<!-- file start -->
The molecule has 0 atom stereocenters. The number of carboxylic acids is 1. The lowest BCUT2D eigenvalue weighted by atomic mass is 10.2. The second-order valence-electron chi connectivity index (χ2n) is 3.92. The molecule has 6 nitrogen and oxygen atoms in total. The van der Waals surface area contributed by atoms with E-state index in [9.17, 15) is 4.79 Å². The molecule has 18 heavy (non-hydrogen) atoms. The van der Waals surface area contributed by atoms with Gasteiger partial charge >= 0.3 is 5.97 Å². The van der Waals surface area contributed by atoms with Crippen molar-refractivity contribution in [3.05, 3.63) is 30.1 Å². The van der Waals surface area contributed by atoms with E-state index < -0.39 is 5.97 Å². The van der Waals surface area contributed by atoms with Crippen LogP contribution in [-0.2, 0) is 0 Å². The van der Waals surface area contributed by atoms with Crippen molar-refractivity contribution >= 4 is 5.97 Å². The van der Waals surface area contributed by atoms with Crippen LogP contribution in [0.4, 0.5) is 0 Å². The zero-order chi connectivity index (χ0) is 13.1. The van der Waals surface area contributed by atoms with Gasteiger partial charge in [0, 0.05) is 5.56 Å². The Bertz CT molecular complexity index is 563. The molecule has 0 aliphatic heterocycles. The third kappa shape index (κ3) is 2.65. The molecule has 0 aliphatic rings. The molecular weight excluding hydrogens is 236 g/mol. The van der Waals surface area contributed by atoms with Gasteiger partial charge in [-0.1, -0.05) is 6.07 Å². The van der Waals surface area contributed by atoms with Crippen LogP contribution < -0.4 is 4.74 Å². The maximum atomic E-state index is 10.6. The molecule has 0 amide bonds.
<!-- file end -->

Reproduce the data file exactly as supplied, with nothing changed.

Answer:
The molecule has 0 atom stereocenters. The number of carboxylic acids is 1. The lowest BCUT2D eigenvalue weighted by atomic mass is 10.2. The second-order valence-electron chi connectivity index (χ2n) is 3.92. The molecule has 6 nitrogen and oxygen atoms in total. The van der Waals surface area contributed by atoms with E-state index in [9.17, 15) is 4.79 Å². The molecule has 18 heavy (non-hydrogen) atoms. The van der Waals surface area contributed by atoms with Gasteiger partial charge >= 0.3 is 5.97 Å². The van der Waals surface area contributed by atoms with Crippen molar-refractivity contribution in [3.05, 3.63) is 30.1 Å². The van der Waals surface area contributed by atoms with E-state index < -0.39 is 5.97 Å². The van der Waals surface area contributed by atoms with Crippen LogP contribution in [-0.2, 0) is 0 Å². The van der Waals surface area contributed by atoms with Crippen molar-refractivity contribution >= 4 is 5.97 Å². The van der Waals surface area contributed by atoms with Crippen LogP contribution in [0.4, 0.5) is 0 Å². The zero-order chi connectivity index (χ0) is 13.1. The van der Waals surface area contributed by atoms with Gasteiger partial charge in [0, 0.05) is 5.56 Å². The Bertz CT molecular complexity index is 563. The molecule has 0 aliphatic heterocycles. The third kappa shape index (κ3) is 2.65. The molecule has 0 aliphatic rings. The molecular weight excluding hydrogens is 236 g/mol. The van der Waals surface area contributed by atoms with Gasteiger partial charge in [-0.1, -0.05) is 6.07 Å². The van der Waals surface area contributed by atoms with Crippen LogP contribution < -0.4 is 4.74 Å². The maximum atomic E-state index is 10.6. The molecule has 0 amide bonds.